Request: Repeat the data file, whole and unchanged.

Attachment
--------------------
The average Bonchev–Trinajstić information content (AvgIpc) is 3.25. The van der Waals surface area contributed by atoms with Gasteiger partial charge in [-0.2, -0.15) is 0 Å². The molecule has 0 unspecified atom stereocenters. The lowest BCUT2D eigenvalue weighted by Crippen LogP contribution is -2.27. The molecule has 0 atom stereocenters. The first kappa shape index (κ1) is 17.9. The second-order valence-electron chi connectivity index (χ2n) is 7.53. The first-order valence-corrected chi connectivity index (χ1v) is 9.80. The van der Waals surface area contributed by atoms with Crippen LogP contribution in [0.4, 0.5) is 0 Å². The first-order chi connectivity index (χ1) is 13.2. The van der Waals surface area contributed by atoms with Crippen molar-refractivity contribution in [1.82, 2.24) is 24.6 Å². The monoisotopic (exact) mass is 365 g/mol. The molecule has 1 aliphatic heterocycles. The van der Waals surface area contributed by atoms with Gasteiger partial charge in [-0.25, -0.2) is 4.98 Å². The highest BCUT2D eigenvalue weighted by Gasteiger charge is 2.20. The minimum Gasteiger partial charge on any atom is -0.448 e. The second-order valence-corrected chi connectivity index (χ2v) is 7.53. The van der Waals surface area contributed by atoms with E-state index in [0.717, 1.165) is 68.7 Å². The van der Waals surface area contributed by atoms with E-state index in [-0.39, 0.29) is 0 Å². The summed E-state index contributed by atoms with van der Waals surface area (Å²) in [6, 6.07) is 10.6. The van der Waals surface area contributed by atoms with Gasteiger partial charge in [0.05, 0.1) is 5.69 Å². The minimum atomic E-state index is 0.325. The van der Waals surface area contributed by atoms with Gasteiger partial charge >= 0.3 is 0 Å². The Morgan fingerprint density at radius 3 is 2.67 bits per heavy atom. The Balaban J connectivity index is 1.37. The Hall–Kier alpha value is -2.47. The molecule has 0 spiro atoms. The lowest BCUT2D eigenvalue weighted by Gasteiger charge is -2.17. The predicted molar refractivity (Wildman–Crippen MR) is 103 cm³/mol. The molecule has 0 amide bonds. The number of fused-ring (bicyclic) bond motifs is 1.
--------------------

The average Bonchev–Trinajstić information content (AvgIpc) is 3.25. The van der Waals surface area contributed by atoms with Gasteiger partial charge in [-0.2, -0.15) is 0 Å². The molecule has 0 unspecified atom stereocenters. The lowest BCUT2D eigenvalue weighted by Crippen LogP contribution is -2.27. The molecule has 0 atom stereocenters. The first kappa shape index (κ1) is 17.9. The second-order valence-electron chi connectivity index (χ2n) is 7.53. The first-order valence-corrected chi connectivity index (χ1v) is 9.80. The van der Waals surface area contributed by atoms with Crippen LogP contribution in [0.4, 0.5) is 0 Å². The first-order chi connectivity index (χ1) is 13.2. The van der Waals surface area contributed by atoms with Crippen molar-refractivity contribution in [1.82, 2.24) is 24.6 Å². The monoisotopic (exact) mass is 365 g/mol. The molecule has 1 aliphatic heterocycles. The van der Waals surface area contributed by atoms with Gasteiger partial charge in [-0.25, -0.2) is 4.98 Å². The highest BCUT2D eigenvalue weighted by Gasteiger charge is 2.20. The minimum Gasteiger partial charge on any atom is -0.448 e. The second-order valence-corrected chi connectivity index (χ2v) is 7.53. The van der Waals surface area contributed by atoms with E-state index in [0.717, 1.165) is 68.7 Å². The van der Waals surface area contributed by atoms with E-state index in [-0.39, 0.29) is 0 Å². The summed E-state index contributed by atoms with van der Waals surface area (Å²) in [6, 6.07) is 10.6. The van der Waals surface area contributed by atoms with Gasteiger partial charge in [0.05, 0.1) is 5.69 Å². The minimum atomic E-state index is 0.325. The van der Waals surface area contributed by atoms with Gasteiger partial charge >= 0.3 is 0 Å². The Morgan fingerprint density at radius 3 is 2.67 bits per heavy atom. The Balaban J connectivity index is 1.37. The Hall–Kier alpha value is -2.47. The molecule has 0 spiro atoms. The lowest BCUT2D eigenvalue weighted by Gasteiger charge is -2.17. The predicted molar refractivity (Wildman–Crippen MR) is 103 cm³/mol. The molecule has 0 amide bonds. The number of fused-ring (bicyclic) bond motifs is 1.